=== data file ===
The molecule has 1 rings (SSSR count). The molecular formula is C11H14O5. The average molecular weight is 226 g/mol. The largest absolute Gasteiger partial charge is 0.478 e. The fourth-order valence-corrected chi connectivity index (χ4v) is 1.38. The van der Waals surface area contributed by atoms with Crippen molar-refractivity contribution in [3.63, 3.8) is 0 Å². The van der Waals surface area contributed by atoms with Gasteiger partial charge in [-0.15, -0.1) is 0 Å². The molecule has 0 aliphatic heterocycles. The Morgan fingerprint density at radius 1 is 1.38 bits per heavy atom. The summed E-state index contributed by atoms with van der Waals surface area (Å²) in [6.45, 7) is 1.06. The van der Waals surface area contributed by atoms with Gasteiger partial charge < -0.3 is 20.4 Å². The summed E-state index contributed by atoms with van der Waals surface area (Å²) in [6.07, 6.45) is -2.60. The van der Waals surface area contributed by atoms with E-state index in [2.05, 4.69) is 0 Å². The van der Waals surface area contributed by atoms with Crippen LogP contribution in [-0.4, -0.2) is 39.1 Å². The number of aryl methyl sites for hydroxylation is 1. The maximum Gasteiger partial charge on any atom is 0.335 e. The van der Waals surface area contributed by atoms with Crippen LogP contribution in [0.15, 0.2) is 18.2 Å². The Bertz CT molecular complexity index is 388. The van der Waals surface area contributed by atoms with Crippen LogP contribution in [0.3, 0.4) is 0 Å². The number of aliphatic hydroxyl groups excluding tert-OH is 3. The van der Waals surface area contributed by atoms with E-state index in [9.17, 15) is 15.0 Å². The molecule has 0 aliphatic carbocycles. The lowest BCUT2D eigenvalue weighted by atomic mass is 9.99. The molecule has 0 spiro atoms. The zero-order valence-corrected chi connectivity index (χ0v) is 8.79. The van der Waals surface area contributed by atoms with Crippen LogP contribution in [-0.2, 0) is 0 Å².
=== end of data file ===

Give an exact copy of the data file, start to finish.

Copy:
The molecule has 1 rings (SSSR count). The molecular formula is C11H14O5. The average molecular weight is 226 g/mol. The largest absolute Gasteiger partial charge is 0.478 e. The fourth-order valence-corrected chi connectivity index (χ4v) is 1.38. The van der Waals surface area contributed by atoms with Crippen molar-refractivity contribution in [3.63, 3.8) is 0 Å². The van der Waals surface area contributed by atoms with Gasteiger partial charge in [-0.15, -0.1) is 0 Å². The molecule has 0 aliphatic heterocycles. The Morgan fingerprint density at radius 1 is 1.38 bits per heavy atom. The summed E-state index contributed by atoms with van der Waals surface area (Å²) in [6.45, 7) is 1.06. The van der Waals surface area contributed by atoms with Gasteiger partial charge < -0.3 is 20.4 Å². The summed E-state index contributed by atoms with van der Waals surface area (Å²) in [6.07, 6.45) is -2.60. The van der Waals surface area contributed by atoms with E-state index in [2.05, 4.69) is 0 Å². The van der Waals surface area contributed by atoms with Crippen LogP contribution in [-0.4, -0.2) is 39.1 Å². The number of aryl methyl sites for hydroxylation is 1. The maximum Gasteiger partial charge on any atom is 0.335 e. The van der Waals surface area contributed by atoms with Crippen LogP contribution in [0.15, 0.2) is 18.2 Å². The Bertz CT molecular complexity index is 388. The van der Waals surface area contributed by atoms with Crippen LogP contribution in [0.3, 0.4) is 0 Å². The number of aliphatic hydroxyl groups excluding tert-OH is 3. The van der Waals surface area contributed by atoms with E-state index in [9.17, 15) is 15.0 Å². The molecule has 0 aliphatic carbocycles. The lowest BCUT2D eigenvalue weighted by atomic mass is 9.99. The molecule has 0 spiro atoms. The zero-order valence-corrected chi connectivity index (χ0v) is 8.79. The van der Waals surface area contributed by atoms with Crippen LogP contribution in [-0.2, 0) is 0 Å².